If you look at all the search engines in the world today,
they all have one or more of these index structures.
No, I'm not going to tell you what ours is.
But it's in the space of somewhere between characters
and trigrams. And the index structure is going to have
huge implications on the stuff I'm going to
talk about in a second.
And so far, we're still in the easy stuff.
Then you get a query.
So you go to google.cz, you key some words into the box,
you hit enter, you get a bunch of results back.
Simple, right?
No problem.
On average, we return 10 results in 400 milliseconds,
half a second.
That's not too bad.
What's the speed of light, latency, from a query served
here, if it's served from, say, Northern California?

About 2/3 of that time.
So clearly we can't serve everything
from one data center.
Leave aside the storage and power, et cetera,
et cetera, et cetera.
And then there's all the fun of actually doing the ranking
and picking out which result goes to the top, et cetera.
It turns out it's harder to build a search engine than it
seems. Next slide, please.

We want to give you the right answer at the top every time.
So there's a lip right here.
I'm taking bets about the odds that I go head over heels over
the lip at some point during this talk.
I'm currently giving 5:1 that I end up on my face, just FYI.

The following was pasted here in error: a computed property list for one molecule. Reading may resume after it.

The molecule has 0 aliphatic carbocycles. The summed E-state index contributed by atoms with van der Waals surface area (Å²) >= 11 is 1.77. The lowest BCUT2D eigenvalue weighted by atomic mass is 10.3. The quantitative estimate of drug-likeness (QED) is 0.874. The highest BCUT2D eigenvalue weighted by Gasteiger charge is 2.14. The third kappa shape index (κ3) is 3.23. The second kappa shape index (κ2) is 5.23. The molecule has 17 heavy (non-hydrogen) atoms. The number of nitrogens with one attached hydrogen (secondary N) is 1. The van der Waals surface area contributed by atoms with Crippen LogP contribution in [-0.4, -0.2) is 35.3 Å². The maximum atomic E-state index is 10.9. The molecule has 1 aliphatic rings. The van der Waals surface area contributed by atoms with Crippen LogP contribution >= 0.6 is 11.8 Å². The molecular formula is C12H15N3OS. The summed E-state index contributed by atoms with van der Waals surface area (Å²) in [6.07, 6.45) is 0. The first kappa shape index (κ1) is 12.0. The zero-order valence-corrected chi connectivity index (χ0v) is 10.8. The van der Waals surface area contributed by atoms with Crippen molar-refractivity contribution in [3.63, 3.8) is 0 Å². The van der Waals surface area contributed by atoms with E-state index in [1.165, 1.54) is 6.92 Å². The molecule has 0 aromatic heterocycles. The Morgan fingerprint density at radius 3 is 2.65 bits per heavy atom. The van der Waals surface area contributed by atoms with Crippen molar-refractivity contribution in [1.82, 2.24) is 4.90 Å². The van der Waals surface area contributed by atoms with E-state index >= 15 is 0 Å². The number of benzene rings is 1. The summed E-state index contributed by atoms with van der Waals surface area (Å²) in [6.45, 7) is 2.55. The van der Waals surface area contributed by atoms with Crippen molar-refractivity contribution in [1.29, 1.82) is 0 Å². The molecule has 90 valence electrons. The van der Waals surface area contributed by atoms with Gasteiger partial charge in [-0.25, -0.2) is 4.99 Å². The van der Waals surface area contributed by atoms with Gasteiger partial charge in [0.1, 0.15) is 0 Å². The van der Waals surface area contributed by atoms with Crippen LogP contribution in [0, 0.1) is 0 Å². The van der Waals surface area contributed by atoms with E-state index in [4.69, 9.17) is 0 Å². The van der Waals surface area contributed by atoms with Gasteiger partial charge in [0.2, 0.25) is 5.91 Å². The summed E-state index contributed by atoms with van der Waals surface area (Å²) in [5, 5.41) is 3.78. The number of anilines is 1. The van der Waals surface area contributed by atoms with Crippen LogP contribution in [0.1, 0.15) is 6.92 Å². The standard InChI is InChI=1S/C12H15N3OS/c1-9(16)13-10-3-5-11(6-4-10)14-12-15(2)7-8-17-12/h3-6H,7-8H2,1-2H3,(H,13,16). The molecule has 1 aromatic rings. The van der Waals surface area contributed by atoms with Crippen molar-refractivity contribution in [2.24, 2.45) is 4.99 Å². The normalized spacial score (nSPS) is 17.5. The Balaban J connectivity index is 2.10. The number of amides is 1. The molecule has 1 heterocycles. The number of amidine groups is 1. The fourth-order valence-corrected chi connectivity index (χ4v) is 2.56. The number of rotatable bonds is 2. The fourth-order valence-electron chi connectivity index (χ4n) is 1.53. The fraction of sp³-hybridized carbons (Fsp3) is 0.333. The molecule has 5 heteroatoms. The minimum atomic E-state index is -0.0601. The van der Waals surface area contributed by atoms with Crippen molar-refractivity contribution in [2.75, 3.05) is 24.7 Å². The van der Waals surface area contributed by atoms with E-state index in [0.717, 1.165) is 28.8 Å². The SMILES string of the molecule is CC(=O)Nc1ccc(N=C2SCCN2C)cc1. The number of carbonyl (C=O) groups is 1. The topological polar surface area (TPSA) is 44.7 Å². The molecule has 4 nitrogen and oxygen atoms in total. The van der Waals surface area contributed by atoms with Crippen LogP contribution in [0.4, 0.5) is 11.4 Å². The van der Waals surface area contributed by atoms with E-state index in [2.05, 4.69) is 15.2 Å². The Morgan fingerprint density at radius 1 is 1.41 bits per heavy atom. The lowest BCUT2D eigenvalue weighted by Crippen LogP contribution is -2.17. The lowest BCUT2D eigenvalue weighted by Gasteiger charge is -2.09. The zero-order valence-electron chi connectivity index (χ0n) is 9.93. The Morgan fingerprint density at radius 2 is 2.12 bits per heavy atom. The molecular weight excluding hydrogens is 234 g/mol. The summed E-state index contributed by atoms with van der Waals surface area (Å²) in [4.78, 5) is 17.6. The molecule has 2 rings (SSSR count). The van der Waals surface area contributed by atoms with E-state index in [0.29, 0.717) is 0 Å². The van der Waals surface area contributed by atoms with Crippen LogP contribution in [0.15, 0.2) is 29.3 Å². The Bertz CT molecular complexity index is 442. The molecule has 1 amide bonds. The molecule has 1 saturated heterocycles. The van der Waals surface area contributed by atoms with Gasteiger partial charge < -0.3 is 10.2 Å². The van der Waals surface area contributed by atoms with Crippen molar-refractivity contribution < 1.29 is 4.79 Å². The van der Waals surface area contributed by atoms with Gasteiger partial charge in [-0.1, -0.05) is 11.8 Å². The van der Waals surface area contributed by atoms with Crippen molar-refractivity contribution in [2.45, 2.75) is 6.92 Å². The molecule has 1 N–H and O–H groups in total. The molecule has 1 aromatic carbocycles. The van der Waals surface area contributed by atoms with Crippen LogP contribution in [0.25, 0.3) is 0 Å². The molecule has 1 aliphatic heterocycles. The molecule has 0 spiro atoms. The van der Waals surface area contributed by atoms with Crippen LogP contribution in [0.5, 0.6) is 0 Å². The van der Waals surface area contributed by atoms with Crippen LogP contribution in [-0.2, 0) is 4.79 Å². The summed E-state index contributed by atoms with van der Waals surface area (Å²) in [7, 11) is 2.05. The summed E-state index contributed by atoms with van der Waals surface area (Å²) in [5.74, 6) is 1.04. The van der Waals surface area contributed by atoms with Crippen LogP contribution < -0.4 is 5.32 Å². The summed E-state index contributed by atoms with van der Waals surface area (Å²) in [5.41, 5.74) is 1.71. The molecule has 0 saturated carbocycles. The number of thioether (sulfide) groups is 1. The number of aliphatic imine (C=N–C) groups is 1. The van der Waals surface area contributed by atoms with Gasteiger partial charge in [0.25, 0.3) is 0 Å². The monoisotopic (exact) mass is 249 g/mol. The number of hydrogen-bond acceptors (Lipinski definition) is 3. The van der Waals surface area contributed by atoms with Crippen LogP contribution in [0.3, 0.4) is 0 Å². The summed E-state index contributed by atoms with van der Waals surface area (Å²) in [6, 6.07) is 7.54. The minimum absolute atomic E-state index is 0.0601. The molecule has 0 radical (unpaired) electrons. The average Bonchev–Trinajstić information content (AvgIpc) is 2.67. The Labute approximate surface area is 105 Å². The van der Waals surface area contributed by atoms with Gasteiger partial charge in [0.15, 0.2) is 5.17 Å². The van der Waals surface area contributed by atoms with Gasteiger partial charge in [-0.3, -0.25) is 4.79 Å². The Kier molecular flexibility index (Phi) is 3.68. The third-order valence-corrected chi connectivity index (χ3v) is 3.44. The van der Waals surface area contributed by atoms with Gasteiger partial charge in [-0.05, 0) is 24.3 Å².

Any takers?
OK, we want to give the right answer every time at the top.
This is the art of ranking.
How do you know what the right result is?
Larry and Sergey came up with the concept of Page Rank.
So have any of you read the Page Rank paper?

Wow.
What classes have assign it, or are you guys just
over-achievers?

There's a lot of you.
That's creepy.
OK, usually like one person raises their hand, and it's
the person you don't like.
There are, like, 30 of you.
Wow.
This is cool.
Core concept of Page Rank.
How many of you have met me?

Come on, you guys have met me?
Stephanie--
the Google people should raise their hands, geez!
And so none of you have any idea who I am.
Why are you here?

Oh, right.
You're here because somebody you trust--
or, well--
[LAUGHTER]
OK, let's just pretend.
You're here because somebody you trust said that I was
worth listening to.
You're here to listen to me-- and I make it--
you're here to listen to me because somebody else
suggested that I would have content--
how are you--
twice, I made it-- that I would have content worth
listening to.
Fundamentally, you're trusting that I have useful content
because someone you trust said so.
Page Rank is the same idea.
Some arbitrary page on the web is most likely garbage.

However, if someone you like links to that page, basically